Counter-Terrorism: The Quiet War In The Internet


January 12, 2016: While intelligence agencies regularly monitor the Internet for Islamic terrorist activity, it’s also possible for non-government groups (or individuals) to monitor and analyze the large amount of public activity by Islamic terrorists and their supporters. Even before intelligence agencies began monitoring Islamic terrorist activity on the Internet there were civilian who did it and they often passed interesting findings to intelligence or police agencies. These private efforts are still out there and they were largely responsible for showing the intel agencies how valuable this sort of thing could be in the first place.

Among the openly available findings are some interesting facts. For one thing most of the Islamic terrorist related traffic in the Arab world (which is often in Arabic) is Sunni Moslems saying nasty things about Shia Moslems. This makes sense when you consider that 80 percent of Moslems are Sunni and only ten percent Shia. Unfortunately many of the messages criticizing Islamic terrorism in general gets denounced, at least among Sunni Moslems, as Shia propaganda. That shows the depth of the antipathy between Sunni and Shia because over 90 percent of Islamic terrorists are Sunni and most of their Internet support comes from the Arab Gulf states (in other words, the Arabian Peninsula). In the last few years the Islamic terrorist related messages by Moslems have increasingly been about the growing animosity between Shia Iran and Sunni Saudi Arabia (and other Sunni Arab states).

This has become something of a religious war with Sunni and Shia clerics encouraging their followers to vigorously defend their form of Islam on the Internet. This often involves posting increasingly strident sermons (in text, audio or video format) by clergy backing their form of Islam. This has swept away earlier efforts by Sunni and Shia to use the Internet to help build better relations between the two forms of Islam. The fighting in Syria, which is basically a Sunni majority rebelling against an Iran-backed Shia minority government, further inflamed the nasty rhetoric on the Internet. That got worse when a Saudi led Sunni coalition entered the civil war in Yemen. There a Shia minority was defeating the Sunni majority and most Sunnis were not happy with that.

Islamic terrorists were early and energetic adopters of social media on the Internet. This has always been a mixed blessing. The terrorists and their fans soon found that the messaging went two ways and those who disagreed with them had no trouble, or inhibitions about responding to terrorist messages. This was particularly the case with Twitter. Here even the U.S. State Department found it necessary to assign people to respond to terrorist tweets. The U.S. government had people who spoke Arabic and other languages Islamic terrorist fanboys used. The Americans also had the culture awareness to become very annoying for the true-believers on the Internet.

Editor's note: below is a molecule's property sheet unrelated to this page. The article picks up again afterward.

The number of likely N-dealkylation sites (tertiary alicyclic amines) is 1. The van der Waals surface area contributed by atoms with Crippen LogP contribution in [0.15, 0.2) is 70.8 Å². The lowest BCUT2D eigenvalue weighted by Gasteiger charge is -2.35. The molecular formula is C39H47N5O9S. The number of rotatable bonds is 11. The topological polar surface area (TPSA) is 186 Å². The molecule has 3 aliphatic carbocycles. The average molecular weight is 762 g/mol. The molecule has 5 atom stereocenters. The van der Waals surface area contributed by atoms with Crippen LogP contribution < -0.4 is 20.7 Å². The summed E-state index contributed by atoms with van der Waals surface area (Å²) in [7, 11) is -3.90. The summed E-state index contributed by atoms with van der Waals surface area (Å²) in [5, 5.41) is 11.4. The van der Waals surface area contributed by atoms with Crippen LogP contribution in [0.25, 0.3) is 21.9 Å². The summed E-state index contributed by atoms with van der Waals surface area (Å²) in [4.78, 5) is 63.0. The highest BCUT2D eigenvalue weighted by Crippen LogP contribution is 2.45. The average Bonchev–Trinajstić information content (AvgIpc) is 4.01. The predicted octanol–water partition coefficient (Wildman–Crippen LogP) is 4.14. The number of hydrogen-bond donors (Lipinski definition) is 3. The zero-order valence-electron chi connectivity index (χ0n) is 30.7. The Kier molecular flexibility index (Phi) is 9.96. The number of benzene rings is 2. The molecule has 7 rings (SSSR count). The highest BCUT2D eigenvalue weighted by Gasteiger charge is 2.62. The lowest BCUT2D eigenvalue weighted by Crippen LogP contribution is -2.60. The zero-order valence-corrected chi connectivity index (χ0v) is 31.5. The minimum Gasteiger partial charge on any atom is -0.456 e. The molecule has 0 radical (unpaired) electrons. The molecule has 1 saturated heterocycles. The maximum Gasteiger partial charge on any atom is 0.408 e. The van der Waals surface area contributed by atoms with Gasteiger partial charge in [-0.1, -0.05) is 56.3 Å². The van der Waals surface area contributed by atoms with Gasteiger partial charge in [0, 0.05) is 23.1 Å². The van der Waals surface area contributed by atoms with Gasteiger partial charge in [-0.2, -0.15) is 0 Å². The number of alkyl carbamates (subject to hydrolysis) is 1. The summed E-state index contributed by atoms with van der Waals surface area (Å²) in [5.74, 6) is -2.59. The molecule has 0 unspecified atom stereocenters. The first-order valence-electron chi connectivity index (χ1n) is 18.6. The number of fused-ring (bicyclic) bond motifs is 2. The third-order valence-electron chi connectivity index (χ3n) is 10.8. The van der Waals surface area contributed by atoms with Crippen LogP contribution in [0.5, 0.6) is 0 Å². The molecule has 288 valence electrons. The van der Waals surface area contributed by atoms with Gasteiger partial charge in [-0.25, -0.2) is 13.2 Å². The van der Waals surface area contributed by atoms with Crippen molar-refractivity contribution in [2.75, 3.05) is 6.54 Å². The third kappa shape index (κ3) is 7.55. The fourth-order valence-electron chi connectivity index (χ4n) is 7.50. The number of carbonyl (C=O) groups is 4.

Interrogations of captured terrorists or terrorism suspects revealed that the responses, especially those from a government agency, had an impact. It scared off many potential terrorist recruits and angered true believers, often to the point where they would reveal things they should have kept to themselves. This sort of backtalk because such a problem that terrorist leaders began warning followers to ignore these infidel taunts and insults and to not respond. The Internet being what it is, most pro-terrorist twitter users found themselves unable or unwilling to heed this advice. Just like they tend to ignore useful advice about Internet security.

This interference has become a growing problem for Islamic terrorist organizations. That’s because the continued use of international media to keep people (largely disaffected Moslems and Western leftists looking for a new lost cause) informed about how the terrorist group is still around was being diminished by this interference. Maintaining such visibility is essential for recruiting. Al Qaeda has always recruited from the least educated and most desperate Moslem men out there and ISIL (Islamic State in Iraq and the Levant) continued that custom. Religious fervor was not crucial but the willingness to suffer and die was. These recruits are attracted to the image of al Qaeda as being constantly active, no matter what damage they suffer. Also important was maintaining support from older, more affluent, and less desperate supporters. It was very important to keep these rich men willing to help out with cash or access to needed resources. The new recruits and other contributions were only forthcoming if an Islamic terrorist group could demonstrate that it was active. Thus there is a constant need for new “actions” (assassinations, bombings, prison breaks, and other media-worthy events) to remind wealthy fans of Islamic radicalism that cash keeps it all going.

The core terrorist leadership has always contained some technically adept people who recognized how the media worked and appreciated how new technology was changing how you reached and maintained those supporters. So it should not be surprising that al Qaeda, ISIL and other terrorist organizations became heavy users of Twitter and other social media sites. Even though many of these sites do not welcome groups like ISIL and al Qaeda, the Islamic terrorists keep at it and maintain a presence in high-traffic areas. Much of this is made possible by Internet-savvy volunteers who don’t want to blow themselves up but are willing to risk (and it is not a big risk) arrest by working from home to serve the cause and keep al Qaeda and ISIL visible on the Internet and thus in the mass media. Now all that is being compromised by the growing pushback by individuals and organizations hostile to terrorism.




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